FAQ CATEGORY: Downdraft Tables

Downdraft Tables

What is a downdraft table used for?

Downdraft tables are widely used in industries like metalworking and general fabrication to control dry dust and particulate created during cutting, grinding, sanding and finishing. Downdraft tables not only enhance workplace safety by reducing respiratory risks but also contribute to cleaner work areas, improved product quality, and regulatory compliance. They are an excellent general-purpose workstation and dust collection system for a variety of manual applications. Workers can simply place their pieces on the workbench, turn on the integrated downdraft filtration system, and get to work. 

Downdraft tables are generally recommended for light- to moderate-duty manual applications producing larger, heavier particulate. While they are sometimes used for weld fume collection, other fume collection options may be better for welding or other applications producing rising thermal fumes. Downdraft tables are also not recommended for applications producing highly toxic fumes (like stainless steel metalworking) or utilizing metalworking fluids. NFPA 484 allows the use of downdraft benches for collection of potentially combustible metal dust as long as the total dust collected each day is less than 0.5 lbs.

Can downdraft tables be used for welding?

Downdraft tables or benches are sometimes used for welding, but they are not always the best option. For welding and other thermal applications that produce submicron particulate, a backdraft table is usually preferred. That is because weld fumes rise as they are created. A downdraft table, which creates a downward airflow, may miss fumes that rise too quickly to be captured. These fugitive weld fumes end up in the welder’s breathing zone or escape into the wider facility. Downdraft tables may also present a fire risk when used for welding.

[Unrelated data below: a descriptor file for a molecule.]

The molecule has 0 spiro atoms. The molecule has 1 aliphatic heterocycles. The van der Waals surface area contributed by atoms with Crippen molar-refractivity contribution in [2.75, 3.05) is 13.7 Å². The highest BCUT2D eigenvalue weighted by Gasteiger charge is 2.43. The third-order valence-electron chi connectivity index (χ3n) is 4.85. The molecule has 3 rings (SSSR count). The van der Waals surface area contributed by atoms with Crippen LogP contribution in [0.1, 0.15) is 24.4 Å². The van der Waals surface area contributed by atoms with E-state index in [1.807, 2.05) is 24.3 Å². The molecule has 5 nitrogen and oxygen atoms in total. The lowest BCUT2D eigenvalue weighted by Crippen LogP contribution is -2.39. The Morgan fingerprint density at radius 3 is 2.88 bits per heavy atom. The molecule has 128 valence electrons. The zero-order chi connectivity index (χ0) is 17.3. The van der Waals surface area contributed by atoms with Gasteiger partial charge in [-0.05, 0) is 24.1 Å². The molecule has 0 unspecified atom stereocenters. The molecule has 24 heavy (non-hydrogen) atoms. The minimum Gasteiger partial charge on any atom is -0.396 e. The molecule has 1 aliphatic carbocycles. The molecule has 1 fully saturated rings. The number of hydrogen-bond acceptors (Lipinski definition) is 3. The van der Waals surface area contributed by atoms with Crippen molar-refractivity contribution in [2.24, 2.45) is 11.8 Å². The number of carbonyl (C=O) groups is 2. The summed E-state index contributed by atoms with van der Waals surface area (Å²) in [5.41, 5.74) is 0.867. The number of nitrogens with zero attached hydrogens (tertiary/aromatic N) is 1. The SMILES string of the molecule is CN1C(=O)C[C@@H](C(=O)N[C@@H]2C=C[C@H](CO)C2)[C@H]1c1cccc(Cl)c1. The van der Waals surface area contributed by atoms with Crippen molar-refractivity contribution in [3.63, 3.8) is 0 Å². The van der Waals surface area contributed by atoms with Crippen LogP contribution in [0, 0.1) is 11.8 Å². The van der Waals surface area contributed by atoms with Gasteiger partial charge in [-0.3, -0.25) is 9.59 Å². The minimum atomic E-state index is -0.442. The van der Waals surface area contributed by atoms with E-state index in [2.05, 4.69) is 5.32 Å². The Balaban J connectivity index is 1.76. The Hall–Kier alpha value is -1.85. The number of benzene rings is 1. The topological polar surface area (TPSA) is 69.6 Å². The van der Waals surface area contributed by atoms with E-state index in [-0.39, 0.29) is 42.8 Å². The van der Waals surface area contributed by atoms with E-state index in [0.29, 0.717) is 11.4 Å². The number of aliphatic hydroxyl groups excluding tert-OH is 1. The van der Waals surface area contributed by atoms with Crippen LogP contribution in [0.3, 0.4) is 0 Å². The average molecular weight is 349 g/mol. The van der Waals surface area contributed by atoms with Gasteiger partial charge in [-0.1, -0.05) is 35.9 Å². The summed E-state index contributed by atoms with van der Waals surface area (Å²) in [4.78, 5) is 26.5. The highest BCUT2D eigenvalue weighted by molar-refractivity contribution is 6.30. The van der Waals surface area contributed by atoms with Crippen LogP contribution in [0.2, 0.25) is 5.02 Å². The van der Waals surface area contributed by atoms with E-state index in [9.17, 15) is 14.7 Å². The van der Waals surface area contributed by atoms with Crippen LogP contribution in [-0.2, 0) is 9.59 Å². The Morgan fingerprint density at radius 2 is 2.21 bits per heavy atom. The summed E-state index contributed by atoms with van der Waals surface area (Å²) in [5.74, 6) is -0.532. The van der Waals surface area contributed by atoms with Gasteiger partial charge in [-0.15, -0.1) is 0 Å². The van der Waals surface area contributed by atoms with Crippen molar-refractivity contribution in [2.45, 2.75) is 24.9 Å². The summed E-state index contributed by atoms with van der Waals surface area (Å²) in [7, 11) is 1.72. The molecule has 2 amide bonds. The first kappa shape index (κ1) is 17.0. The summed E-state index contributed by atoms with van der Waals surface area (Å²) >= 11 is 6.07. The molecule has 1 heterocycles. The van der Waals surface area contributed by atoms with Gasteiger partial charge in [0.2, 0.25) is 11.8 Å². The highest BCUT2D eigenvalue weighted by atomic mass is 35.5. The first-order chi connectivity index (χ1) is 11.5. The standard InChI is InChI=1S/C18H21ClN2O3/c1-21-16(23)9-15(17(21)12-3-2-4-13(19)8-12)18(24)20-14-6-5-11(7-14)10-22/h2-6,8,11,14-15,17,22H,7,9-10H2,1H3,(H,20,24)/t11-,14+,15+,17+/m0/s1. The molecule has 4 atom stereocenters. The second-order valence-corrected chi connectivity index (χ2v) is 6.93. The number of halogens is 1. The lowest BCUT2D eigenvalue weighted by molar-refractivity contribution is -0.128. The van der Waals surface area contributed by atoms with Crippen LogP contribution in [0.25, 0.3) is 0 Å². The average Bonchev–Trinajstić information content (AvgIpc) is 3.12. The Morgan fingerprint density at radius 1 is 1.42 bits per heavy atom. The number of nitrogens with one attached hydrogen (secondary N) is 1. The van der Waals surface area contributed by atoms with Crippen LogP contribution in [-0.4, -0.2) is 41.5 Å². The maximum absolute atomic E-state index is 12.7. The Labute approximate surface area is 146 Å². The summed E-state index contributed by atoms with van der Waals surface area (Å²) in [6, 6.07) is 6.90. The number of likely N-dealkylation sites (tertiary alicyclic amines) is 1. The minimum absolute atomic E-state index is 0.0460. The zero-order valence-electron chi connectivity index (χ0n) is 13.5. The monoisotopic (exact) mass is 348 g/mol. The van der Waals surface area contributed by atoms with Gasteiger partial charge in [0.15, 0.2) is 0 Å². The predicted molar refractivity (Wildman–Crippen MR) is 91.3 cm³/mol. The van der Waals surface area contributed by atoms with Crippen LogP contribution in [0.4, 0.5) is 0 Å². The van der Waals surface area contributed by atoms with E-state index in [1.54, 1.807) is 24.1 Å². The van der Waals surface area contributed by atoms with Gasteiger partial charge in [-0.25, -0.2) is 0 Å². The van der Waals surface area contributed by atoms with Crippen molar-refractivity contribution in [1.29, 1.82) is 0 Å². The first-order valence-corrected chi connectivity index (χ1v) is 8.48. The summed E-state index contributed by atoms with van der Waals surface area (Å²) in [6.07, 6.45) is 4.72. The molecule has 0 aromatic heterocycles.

How does a downdraft table work?

A downdraft table works by creating a flow of air that pulls particles, fumes, and other airborne contaminants downwards, directly away from the work area and the person using the table. Here’s a step-by-step breakdown of how it operates:

  • Perforated Work Surface: The top of a downdraft table typically features a perforated or grated surface. This design allows for air to be uniformly pulled through the entire surface area of the table.
  • Extraction System/Blower: Beneath the work surface, the table is equipped with a built-in extraction system, which creates a downward airflow.
  • Capture of Contaminants: As the worker performs tasks like sanding, grinding, cutting, or welding on the table’s surface, the airborne contaminants produced are immediately drawn downwards by the airflow.
  • Filtration System: Below the work surface and integrated into the downdraft table is a filter or series of filters. As the air carrying the contaminants is drawn down, these filters trap and capture the contaminants, preventing them from reentering the workspace or being released outside.
  • Collection or Disposal: Some downdraft tables may have collection trays or bins to gather heavier particles, such as sawdust or metal shavings. Periodic emptying and cleaning of these trays or bins are necessary.